For Pioneer MuTracx, the Future Looks Bright
In this interview conducted at productronica recently, I-Connect007 Tech Editor Pete Starkey and Publisher Barry Matties speak with Arnoud de Geus, Executive Board member at technology company Sioux, about the success of MuTracx’ (owned by Sioux) first installation of the Lunaris machine in the Whelen factory in New Hampshire, and what this has meant towards proving it can operate in a full-time production process. Arnoud forecasts what’s next for MuTracx and what they must do in order to capitalize on the positive exposure.
Barry Matties: Arnoud, let’s start by talking about the Whelen factory. It's been up and running for more than six months now. What have you learned from that installation so far?
Arnoud de Geus: We started with Whelen about two years ago. Obviously, the whole technology within MuTracx has matured over the years, but you do this from your own development side and it's very difficult because you really have to be involved in the end customer process to be able to meet those real customer requirements. Whelen, as a leading customer, absolutely has been a wonderful partnership and also a way for us to mature our technology. From Whelen we’ve gained knowledge of the whole process both around and within our primary imaging step. Learning what goes in front of the system and behind the system—the pre-clean, etch and strip, and the whole combination of everything together. In order to be able to have a solution for an end customer, we have to have a working solution first. It is not just the machine that has to work, but the whole process.
This has been a tremendous learning step for us and it got us to the level now where we have matured the technology and we can now go from a real technology oriented phase, as a company, into more of a commercial phase. It means for us that we have to change the company to become more externally oriented. We have to get the focus from only technology and more towards end customers, as only end customers can keep the technology supported. That’s the process within MuTracx right now and how we are moving forward. There are negotiations around a second placement currently, maybe in Europe. It is my idea that going to a new situation where we can scale up the business is best done through three more customers having the machine in their processes. Then we’ll be fully up to the point where we can scale up to a more sustainable process. For us, having a second and third leading customer in Europe or the U.S. is absolutely vital to growing the business.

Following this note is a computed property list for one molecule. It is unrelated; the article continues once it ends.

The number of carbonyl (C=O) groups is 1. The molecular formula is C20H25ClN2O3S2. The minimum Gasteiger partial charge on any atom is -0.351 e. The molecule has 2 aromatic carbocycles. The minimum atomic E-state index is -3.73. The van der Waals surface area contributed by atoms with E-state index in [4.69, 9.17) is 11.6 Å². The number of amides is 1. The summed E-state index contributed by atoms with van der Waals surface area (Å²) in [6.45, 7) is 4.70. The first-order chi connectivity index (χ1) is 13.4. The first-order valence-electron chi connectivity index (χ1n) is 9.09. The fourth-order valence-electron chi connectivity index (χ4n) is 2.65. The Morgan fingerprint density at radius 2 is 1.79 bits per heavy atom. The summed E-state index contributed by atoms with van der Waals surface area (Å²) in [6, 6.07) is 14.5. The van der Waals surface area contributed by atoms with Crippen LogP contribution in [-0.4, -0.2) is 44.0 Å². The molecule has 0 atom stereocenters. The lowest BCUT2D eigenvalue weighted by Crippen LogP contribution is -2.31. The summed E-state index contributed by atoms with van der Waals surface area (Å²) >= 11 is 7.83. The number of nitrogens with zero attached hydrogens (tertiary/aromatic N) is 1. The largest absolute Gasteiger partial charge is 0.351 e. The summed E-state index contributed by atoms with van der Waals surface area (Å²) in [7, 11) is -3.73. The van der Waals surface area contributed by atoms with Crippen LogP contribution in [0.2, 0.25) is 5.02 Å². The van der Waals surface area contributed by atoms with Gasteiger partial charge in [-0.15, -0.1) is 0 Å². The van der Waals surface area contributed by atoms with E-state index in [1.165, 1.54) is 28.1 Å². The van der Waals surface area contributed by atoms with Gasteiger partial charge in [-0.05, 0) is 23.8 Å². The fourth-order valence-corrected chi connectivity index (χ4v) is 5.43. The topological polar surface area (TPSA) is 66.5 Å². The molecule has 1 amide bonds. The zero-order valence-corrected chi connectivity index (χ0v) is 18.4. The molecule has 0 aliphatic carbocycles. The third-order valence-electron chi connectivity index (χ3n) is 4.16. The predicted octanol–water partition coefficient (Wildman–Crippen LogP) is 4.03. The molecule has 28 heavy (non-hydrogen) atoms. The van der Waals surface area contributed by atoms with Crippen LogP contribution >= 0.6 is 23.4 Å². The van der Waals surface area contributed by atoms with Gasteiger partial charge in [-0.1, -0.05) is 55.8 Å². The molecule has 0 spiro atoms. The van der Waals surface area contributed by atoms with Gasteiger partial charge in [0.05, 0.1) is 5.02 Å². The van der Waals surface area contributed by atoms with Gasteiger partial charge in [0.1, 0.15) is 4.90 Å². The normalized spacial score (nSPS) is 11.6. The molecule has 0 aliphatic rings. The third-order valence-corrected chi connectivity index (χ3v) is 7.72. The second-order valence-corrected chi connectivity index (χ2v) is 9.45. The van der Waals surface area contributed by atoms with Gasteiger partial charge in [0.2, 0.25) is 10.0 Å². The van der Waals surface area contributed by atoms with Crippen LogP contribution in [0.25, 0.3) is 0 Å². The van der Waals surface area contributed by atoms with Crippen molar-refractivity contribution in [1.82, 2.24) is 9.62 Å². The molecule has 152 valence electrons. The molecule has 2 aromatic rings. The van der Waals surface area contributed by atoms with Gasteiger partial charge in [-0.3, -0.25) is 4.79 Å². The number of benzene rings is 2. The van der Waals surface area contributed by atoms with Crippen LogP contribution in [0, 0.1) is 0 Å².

Pete Starkey: For the future, do you see MuTracx as a supplier of inkjet printing hardware, like an integrated inkjet process, or do you see yourself as the supplier of an integrated process line, where instead of just supplying the fundamental imaging equipment and material, customers could put in their laminates and take out their etched, inspected and pre-treated inner layer all ready to go into their layup room.
de Geus: Increasingly, our focus will be more on the whole process. So where Lunaris is a part of the process, we will go into very tight cooperation with the equipment suppliers of pre-clean, and etch and strip, in combination with Dow for those important chemicals, and we will really see this more as a turnkey solution. I think combining this with multiple suppliers is the solution for the end customer being able to produce inner layer and outer layer panels. That's the real value for the end customer.
Starkey: Your relationship and your partnership with Dow I think is fundamental. Dow specifically to Lunaris is a supplier of very specialized inks, but Dow on the broader horizon is a supplier of virtually the whole range of processing chemistry. By building upon that initial relationship where you've done the joint development for inks for the imaging process, you can take advantage of the established relationship to innovate further.
de Geus: I think the Dow and MuTracx relationship is a very fruitful relationship. We’ll handle application knowledge, in our case combined with the equipment suppliers who are in front and behind our process—that combination is a real end solution for the end customer. Of course, Dow being a large company and having established relations in the market has the ability to meet those end customers and have access to the market. For us as a smaller company that's also very beneficial. Now we are at Dow booth at productronica and we have arranged for a number of joint customer visits where we both can share our information about the market and put our needs on the table and jointly meet those customers.
Starkey: From the outside we can see the enormous benefits in that relationship going forward. Just going back to the situation at Whelen, what production throughput are you currently achieving in that line?
de Geus: In the Whelen facility we are now up to 50 double-sided panels—that's the target we wanted to achieve at Whelen and that's right at our capabilities.